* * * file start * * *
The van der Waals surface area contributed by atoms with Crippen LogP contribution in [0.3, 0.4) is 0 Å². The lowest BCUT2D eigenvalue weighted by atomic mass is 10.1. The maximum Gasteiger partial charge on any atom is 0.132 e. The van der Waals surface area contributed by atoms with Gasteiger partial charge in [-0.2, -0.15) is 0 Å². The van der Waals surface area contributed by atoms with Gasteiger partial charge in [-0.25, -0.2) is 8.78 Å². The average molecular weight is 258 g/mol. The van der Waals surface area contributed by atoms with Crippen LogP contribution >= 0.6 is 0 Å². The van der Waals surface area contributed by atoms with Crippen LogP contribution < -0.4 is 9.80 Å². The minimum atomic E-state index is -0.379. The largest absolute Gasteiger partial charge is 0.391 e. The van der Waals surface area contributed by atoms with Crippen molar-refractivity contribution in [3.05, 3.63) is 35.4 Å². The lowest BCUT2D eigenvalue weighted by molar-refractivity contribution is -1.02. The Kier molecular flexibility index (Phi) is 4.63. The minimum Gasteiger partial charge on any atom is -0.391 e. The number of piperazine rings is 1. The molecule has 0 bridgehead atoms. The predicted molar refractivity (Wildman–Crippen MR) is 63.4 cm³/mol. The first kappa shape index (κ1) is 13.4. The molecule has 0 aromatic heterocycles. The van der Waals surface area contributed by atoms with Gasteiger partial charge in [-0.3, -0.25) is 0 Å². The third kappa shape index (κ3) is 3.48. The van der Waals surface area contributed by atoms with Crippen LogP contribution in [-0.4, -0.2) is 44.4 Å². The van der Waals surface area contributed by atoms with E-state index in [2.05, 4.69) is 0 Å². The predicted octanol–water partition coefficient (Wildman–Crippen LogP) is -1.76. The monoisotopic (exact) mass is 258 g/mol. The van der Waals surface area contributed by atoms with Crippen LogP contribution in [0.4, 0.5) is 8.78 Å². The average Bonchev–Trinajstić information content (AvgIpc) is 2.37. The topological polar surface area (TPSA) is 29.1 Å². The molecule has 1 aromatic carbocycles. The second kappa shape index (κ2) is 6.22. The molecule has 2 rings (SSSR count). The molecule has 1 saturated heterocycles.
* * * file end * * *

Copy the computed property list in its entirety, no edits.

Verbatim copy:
The van der Waals surface area contributed by atoms with Crippen LogP contribution in [0.3, 0.4) is 0 Å². The lowest BCUT2D eigenvalue weighted by atomic mass is 10.1. The maximum Gasteiger partial charge on any atom is 0.132 e. The van der Waals surface area contributed by atoms with Gasteiger partial charge in [-0.2, -0.15) is 0 Å². The van der Waals surface area contributed by atoms with Gasteiger partial charge in [-0.25, -0.2) is 8.78 Å². The average molecular weight is 258 g/mol. The van der Waals surface area contributed by atoms with Crippen LogP contribution >= 0.6 is 0 Å². The van der Waals surface area contributed by atoms with Crippen LogP contribution < -0.4 is 9.80 Å². The minimum atomic E-state index is -0.379. The largest absolute Gasteiger partial charge is 0.391 e. The van der Waals surface area contributed by atoms with Crippen molar-refractivity contribution in [3.05, 3.63) is 35.4 Å². The lowest BCUT2D eigenvalue weighted by molar-refractivity contribution is -1.02. The Kier molecular flexibility index (Phi) is 4.63. The minimum Gasteiger partial charge on any atom is -0.391 e. The number of piperazine rings is 1. The molecule has 0 bridgehead atoms. The predicted molar refractivity (Wildman–Crippen MR) is 63.4 cm³/mol. The first kappa shape index (κ1) is 13.4. The molecule has 0 aromatic heterocycles. The van der Waals surface area contributed by atoms with Gasteiger partial charge in [-0.3, -0.25) is 0 Å². The third kappa shape index (κ3) is 3.48. The van der Waals surface area contributed by atoms with Crippen LogP contribution in [-0.4, -0.2) is 44.4 Å². The van der Waals surface area contributed by atoms with E-state index in [2.05, 4.69) is 0 Å². The predicted octanol–water partition coefficient (Wildman–Crippen LogP) is -1.76. The monoisotopic (exact) mass is 258 g/mol. The van der Waals surface area contributed by atoms with Crippen LogP contribution in [0.4, 0.5) is 8.78 Å². The average Bonchev–Trinajstić information content (AvgIpc) is 2.37. The topological polar surface area (TPSA) is 29.1 Å². The molecule has 1 aromatic carbocycles. The second kappa shape index (κ2) is 6.22. The molecule has 2 rings (SSSR count). The molecule has 1 saturated heterocycles.